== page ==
October 29, 2019
A successful career in toy design has led this CIA alum and faculty member to a dream project for the comics empire.
October 2019 has been a big month for superstar toy designer James Groman. The Cleveland-based artist and CIA faculty member was on a business call recently when a truck pulled up to his home with samples of a new series of vinyl toys in the DC Collectibles’ Artist Alley collection.
Groman’s design focus has long been monsters. His gruesome foursome of 7-inch plastic figures for DC represents a Gromanized reimagining of Batman, The Joker, Killer Croc and Two-Face. The limited-edition figures, aimed at the adult collector, sell for about $65.
In the 1980s, Groman was one of the designers of the classic monster toys called Madballs. In 2017, his King Korpse won Toy of the Year from the Designer Toy Awards. Over the years, he has worked on hundreds of successful projects, but the Batman series is a high-water mark, he says.
Recently, Groman brought Batman and company in to show students in CIA’s Illustration Department. He also answered a few questions about the project.
When did you get tapped to do this?
I was at a toy and comics show in 2017 called Five Points Festival [in New York]. I was set up two aisles away from DC Collectibles, and a guy there had just pitched the idea of doing Artist Alley. The idea was to grab artists from all kinds of different disciplines—toys, collectibles, comics, TV, movies, whatever—and have them interpret their famous characters.
He was starting to look for artists, and he saw some of the toys I did for a Japanese company. It was King Korpse, that crazy gorilla. He goes, “Oh, we have to have you do some stuff for us!”
And it was DC Comics, so I'm thinking, oh, sure. You'll never call me. A lot of times [at conventions] someone will come by your table and they'll say, "We want to work with you!" And you go, "Great, here's my card." And then you never hear from them. It happens all the time.
But then DC called! What was that like?
It was amazing! They sent me an email and said, yeah, we're ready to kick off that project. First, they were talking about Swamp Thing and some of their monster characters. They have a character called The Demon, and Solomon Grundy, and all these things that you'd think I would do. But there's a guy there, Jim Fletcher, and he had this idea that, no, we're going to give him something totally the opposite of what we'd expect him to do. And that's a superhero.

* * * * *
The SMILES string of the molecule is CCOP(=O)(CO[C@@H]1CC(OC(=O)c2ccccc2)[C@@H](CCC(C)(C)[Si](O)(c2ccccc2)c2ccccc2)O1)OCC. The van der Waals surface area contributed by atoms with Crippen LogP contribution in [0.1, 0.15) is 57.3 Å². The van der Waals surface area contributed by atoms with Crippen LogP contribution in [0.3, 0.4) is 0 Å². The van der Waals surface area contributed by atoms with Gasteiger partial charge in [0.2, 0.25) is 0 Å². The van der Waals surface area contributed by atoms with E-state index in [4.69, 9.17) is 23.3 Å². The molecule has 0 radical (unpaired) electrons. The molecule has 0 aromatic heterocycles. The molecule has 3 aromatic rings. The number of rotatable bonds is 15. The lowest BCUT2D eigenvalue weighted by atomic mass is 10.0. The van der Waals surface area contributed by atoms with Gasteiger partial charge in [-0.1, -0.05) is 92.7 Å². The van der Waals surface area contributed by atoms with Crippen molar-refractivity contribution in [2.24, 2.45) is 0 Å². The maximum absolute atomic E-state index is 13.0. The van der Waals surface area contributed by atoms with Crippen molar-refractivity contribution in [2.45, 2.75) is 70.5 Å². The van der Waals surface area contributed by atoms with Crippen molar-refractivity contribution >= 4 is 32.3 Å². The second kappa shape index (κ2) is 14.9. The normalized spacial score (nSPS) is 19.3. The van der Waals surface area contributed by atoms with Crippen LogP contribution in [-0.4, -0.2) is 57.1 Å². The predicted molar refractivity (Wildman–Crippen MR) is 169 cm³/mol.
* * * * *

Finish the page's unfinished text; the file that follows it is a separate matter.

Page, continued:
OK, so your concept was Batman as interpreted by James Groman. How did you approach that?
It's funny, because we tell the students not to make lists and to just start sketching. But I actually made lists. I sat down and I thought of all the things I wanted the characters to have in them. I started to write down ideas like what if Batman mutated into this creature? Batman doesn't kill, but what if, since he's turned into a monster, he does kill? And what would he have? So, he's carrying trophies on his belt for all the characters that he's killed.
Then I started to sketch. And I actually did a lot of research on what has been done with Batman over the years, because he's 80 years old—he's been around. And almost everything you can think of has been done.
I started sending sketches in. I was kind of tame at first. And they said, “Get crazier. You're worrying about sticking to the original Batman too much. Do what you want to do. Don't worry about us.”
This guy Two-Face, he mutated by getting smarter. He's kind of the kingpin of crime, so his head gets bigger. I tried to keep a central idea that guided each one of them. You don't want to throw in too many ideas. Except for Joker. He got out of control.
Killer Croc, he was actually a wrestler that had scaly skin, so I put him in the wrestling outfit. And then he lives in the sewers, too. I thought, if he's living in the sewers, he's mutating, maybe a snapping turtle will get stuck on him. So, he's got a snapping turtle.
What did you use to sculpt the mold prototypes?
Super Sculpey. It's like a craft clay. You can bake it in your oven at home—it doesn't need a kiln or anything.
When you take it from sketch to sculpture, what is the process?
I draw them from the front, I draw them from the side, I draw them from the back, and then I draw deep close-ups of certain details. I usually take those drawings and print them out, and I mount the printed drawings to a board. And then I can lay it right next to my sculpture while I'm working on it. I can look at the size, compare everything while I'm working. It's like a blueprint that I'm working from.
How do you get the originals to wherever they need to be so molds can be made?
Everyone's got to look at them and everyone's got to say they're good to go—and when they're good, I cut them up into pieces, because they all have to be in separate pieces. Then I sent it to the mold maker, who was in Atlanta.
What was the best moment of this whole process?
Getting [the finished figures] and looking at them for the first time, that's the most gratifying. It's such a long process. I wondered, am I ever going to see these things? Did it really happen? This is like a dream come true to work on this stuff.
For more information about this or other CIA news, contact us here.